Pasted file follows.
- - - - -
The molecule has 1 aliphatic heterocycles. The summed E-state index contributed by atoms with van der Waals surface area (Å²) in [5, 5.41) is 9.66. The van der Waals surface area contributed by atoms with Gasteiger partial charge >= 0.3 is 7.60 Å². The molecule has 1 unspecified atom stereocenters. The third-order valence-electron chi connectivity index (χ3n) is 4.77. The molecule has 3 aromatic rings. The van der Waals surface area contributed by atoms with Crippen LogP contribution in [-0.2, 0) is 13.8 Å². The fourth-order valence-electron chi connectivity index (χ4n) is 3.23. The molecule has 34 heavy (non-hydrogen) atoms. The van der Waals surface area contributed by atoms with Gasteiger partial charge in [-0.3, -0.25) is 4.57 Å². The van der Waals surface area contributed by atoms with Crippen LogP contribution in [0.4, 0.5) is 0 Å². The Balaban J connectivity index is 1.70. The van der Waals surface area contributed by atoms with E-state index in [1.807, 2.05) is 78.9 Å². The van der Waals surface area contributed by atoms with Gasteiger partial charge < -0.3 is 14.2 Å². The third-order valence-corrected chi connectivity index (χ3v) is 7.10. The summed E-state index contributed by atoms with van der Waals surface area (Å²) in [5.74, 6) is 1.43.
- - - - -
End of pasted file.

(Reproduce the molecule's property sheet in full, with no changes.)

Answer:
The molecule has 1 aliphatic heterocycles. The summed E-state index contributed by atoms with van der Waals surface area (Å²) in [5, 5.41) is 9.66. The van der Waals surface area contributed by atoms with Gasteiger partial charge >= 0.3 is 7.60 Å². The molecule has 1 unspecified atom stereocenters. The third-order valence-electron chi connectivity index (χ3n) is 4.77. The molecule has 3 aromatic rings. The van der Waals surface area contributed by atoms with Crippen LogP contribution in [-0.2, 0) is 13.8 Å². The fourth-order valence-electron chi connectivity index (χ4n) is 3.23. The molecule has 34 heavy (non-hydrogen) atoms. The van der Waals surface area contributed by atoms with Gasteiger partial charge in [-0.3, -0.25) is 4.57 Å². The van der Waals surface area contributed by atoms with Crippen LogP contribution in [0.4, 0.5) is 0 Å². The Balaban J connectivity index is 1.70. The van der Waals surface area contributed by atoms with E-state index in [1.807, 2.05) is 78.9 Å². The van der Waals surface area contributed by atoms with Gasteiger partial charge < -0.3 is 14.2 Å². The third-order valence-corrected chi connectivity index (χ3v) is 7.10. The summed E-state index contributed by atoms with van der Waals surface area (Å²) in [5.74, 6) is 1.43.